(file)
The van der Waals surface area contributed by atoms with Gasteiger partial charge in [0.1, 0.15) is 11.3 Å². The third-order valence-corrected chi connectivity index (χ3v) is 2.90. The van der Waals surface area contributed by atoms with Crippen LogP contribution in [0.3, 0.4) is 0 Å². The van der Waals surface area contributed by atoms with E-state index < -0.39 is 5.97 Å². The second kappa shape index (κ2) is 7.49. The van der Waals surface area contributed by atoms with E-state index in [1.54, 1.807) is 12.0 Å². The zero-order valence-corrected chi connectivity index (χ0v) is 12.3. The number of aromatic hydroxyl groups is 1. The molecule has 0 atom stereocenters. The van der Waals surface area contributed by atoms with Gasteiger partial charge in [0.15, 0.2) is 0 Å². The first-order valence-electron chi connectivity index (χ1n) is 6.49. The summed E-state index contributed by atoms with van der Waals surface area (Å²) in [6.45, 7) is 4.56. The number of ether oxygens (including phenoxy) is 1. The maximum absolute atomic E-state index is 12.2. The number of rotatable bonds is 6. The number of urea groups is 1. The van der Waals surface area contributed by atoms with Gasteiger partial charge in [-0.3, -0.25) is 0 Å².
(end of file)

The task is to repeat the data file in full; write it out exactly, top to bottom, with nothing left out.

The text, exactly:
The van der Waals surface area contributed by atoms with Gasteiger partial charge in [0.1, 0.15) is 11.3 Å². The third-order valence-corrected chi connectivity index (χ3v) is 2.90. The van der Waals surface area contributed by atoms with Crippen LogP contribution in [0.3, 0.4) is 0 Å². The van der Waals surface area contributed by atoms with E-state index < -0.39 is 5.97 Å². The second kappa shape index (κ2) is 7.49. The van der Waals surface area contributed by atoms with E-state index in [1.54, 1.807) is 12.0 Å². The zero-order valence-corrected chi connectivity index (χ0v) is 12.3. The number of aromatic hydroxyl groups is 1. The molecule has 0 atom stereocenters. The van der Waals surface area contributed by atoms with Gasteiger partial charge in [0.15, 0.2) is 0 Å². The first-order valence-electron chi connectivity index (χ1n) is 6.49. The summed E-state index contributed by atoms with van der Waals surface area (Å²) in [6.45, 7) is 4.56. The number of ether oxygens (including phenoxy) is 1. The maximum absolute atomic E-state index is 12.2. The number of rotatable bonds is 6. The number of urea groups is 1. The van der Waals surface area contributed by atoms with Gasteiger partial charge in [-0.3, -0.25) is 0 Å².